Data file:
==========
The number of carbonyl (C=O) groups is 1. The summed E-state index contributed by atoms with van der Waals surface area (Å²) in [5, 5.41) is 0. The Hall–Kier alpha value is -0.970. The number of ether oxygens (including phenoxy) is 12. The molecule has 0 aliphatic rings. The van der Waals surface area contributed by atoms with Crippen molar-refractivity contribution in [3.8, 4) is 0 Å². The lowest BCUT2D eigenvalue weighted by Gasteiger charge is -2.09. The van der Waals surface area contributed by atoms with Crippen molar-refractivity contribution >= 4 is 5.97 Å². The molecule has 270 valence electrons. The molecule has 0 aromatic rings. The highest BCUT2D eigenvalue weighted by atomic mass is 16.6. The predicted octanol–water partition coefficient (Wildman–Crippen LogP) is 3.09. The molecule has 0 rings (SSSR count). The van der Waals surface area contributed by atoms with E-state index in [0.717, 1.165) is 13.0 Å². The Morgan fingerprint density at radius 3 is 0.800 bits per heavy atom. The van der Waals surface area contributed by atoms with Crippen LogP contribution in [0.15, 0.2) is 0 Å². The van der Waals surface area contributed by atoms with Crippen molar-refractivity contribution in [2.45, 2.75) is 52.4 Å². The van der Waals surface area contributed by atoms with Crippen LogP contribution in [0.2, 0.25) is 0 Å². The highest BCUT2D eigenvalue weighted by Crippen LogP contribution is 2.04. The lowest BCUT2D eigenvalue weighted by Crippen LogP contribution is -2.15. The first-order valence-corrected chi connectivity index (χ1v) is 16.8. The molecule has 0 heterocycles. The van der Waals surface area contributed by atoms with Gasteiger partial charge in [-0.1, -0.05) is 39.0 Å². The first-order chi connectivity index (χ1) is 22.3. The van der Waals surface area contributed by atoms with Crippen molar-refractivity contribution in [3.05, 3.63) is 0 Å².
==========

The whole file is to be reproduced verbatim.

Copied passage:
The number of carbonyl (C=O) groups is 1. The summed E-state index contributed by atoms with van der Waals surface area (Å²) in [5, 5.41) is 0. The Hall–Kier alpha value is -0.970. The number of ether oxygens (including phenoxy) is 12. The molecule has 0 aliphatic rings. The van der Waals surface area contributed by atoms with Crippen molar-refractivity contribution in [3.8, 4) is 0 Å². The lowest BCUT2D eigenvalue weighted by Gasteiger charge is -2.09. The van der Waals surface area contributed by atoms with Crippen molar-refractivity contribution >= 4 is 5.97 Å². The molecule has 270 valence electrons. The molecule has 0 aromatic rings. The highest BCUT2D eigenvalue weighted by atomic mass is 16.6. The predicted octanol–water partition coefficient (Wildman–Crippen LogP) is 3.09. The molecule has 0 rings (SSSR count). The van der Waals surface area contributed by atoms with E-state index in [0.717, 1.165) is 13.0 Å². The Morgan fingerprint density at radius 3 is 0.800 bits per heavy atom. The van der Waals surface area contributed by atoms with Crippen LogP contribution in [0.15, 0.2) is 0 Å². The van der Waals surface area contributed by atoms with Crippen molar-refractivity contribution in [2.45, 2.75) is 52.4 Å². The van der Waals surface area contributed by atoms with Crippen LogP contribution in [0.2, 0.25) is 0 Å². The highest BCUT2D eigenvalue weighted by Crippen LogP contribution is 2.04. The lowest BCUT2D eigenvalue weighted by Crippen LogP contribution is -2.15. The first-order valence-corrected chi connectivity index (χ1v) is 16.8. The molecule has 0 heterocycles. The van der Waals surface area contributed by atoms with Gasteiger partial charge in [-0.1, -0.05) is 39.0 Å². The first-order chi connectivity index (χ1) is 22.3. The van der Waals surface area contributed by atoms with Crippen molar-refractivity contribution in [3.05, 3.63) is 0 Å².